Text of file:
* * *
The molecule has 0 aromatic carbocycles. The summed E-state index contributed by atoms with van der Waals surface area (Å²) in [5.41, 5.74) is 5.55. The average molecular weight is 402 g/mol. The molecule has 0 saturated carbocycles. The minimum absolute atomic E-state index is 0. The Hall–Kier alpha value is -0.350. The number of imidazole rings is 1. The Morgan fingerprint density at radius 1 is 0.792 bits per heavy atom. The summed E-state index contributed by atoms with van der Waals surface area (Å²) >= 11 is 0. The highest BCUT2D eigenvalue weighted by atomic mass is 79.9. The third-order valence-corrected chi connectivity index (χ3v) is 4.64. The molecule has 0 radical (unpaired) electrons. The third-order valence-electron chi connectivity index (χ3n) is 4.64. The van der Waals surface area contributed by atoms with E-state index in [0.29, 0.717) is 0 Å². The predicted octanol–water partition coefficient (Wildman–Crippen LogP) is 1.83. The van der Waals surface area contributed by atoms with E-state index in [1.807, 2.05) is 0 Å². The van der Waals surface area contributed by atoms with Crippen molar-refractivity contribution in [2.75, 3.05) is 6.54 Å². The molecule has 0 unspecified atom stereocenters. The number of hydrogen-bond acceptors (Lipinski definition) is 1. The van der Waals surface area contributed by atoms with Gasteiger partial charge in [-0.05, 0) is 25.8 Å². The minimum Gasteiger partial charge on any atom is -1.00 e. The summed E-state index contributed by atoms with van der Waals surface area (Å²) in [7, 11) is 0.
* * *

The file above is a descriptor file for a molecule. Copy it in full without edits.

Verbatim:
The molecule has 0 aromatic carbocycles. The summed E-state index contributed by atoms with van der Waals surface area (Å²) in [5.41, 5.74) is 5.55. The average molecular weight is 402 g/mol. The molecule has 0 saturated carbocycles. The minimum absolute atomic E-state index is 0. The Hall–Kier alpha value is -0.350. The number of imidazole rings is 1. The Morgan fingerprint density at radius 1 is 0.792 bits per heavy atom. The summed E-state index contributed by atoms with van der Waals surface area (Å²) >= 11 is 0. The highest BCUT2D eigenvalue weighted by atomic mass is 79.9. The third-order valence-corrected chi connectivity index (χ3v) is 4.64. The molecule has 0 radical (unpaired) electrons. The third-order valence-electron chi connectivity index (χ3n) is 4.64. The van der Waals surface area contributed by atoms with E-state index in [0.29, 0.717) is 0 Å². The predicted octanol–water partition coefficient (Wildman–Crippen LogP) is 1.83. The van der Waals surface area contributed by atoms with E-state index in [1.807, 2.05) is 0 Å². The van der Waals surface area contributed by atoms with Crippen molar-refractivity contribution in [2.75, 3.05) is 6.54 Å². The molecule has 0 unspecified atom stereocenters. The number of hydrogen-bond acceptors (Lipinski definition) is 1. The van der Waals surface area contributed by atoms with Gasteiger partial charge in [-0.05, 0) is 25.8 Å². The minimum Gasteiger partial charge on any atom is -1.00 e. The summed E-state index contributed by atoms with van der Waals surface area (Å²) in [7, 11) is 0.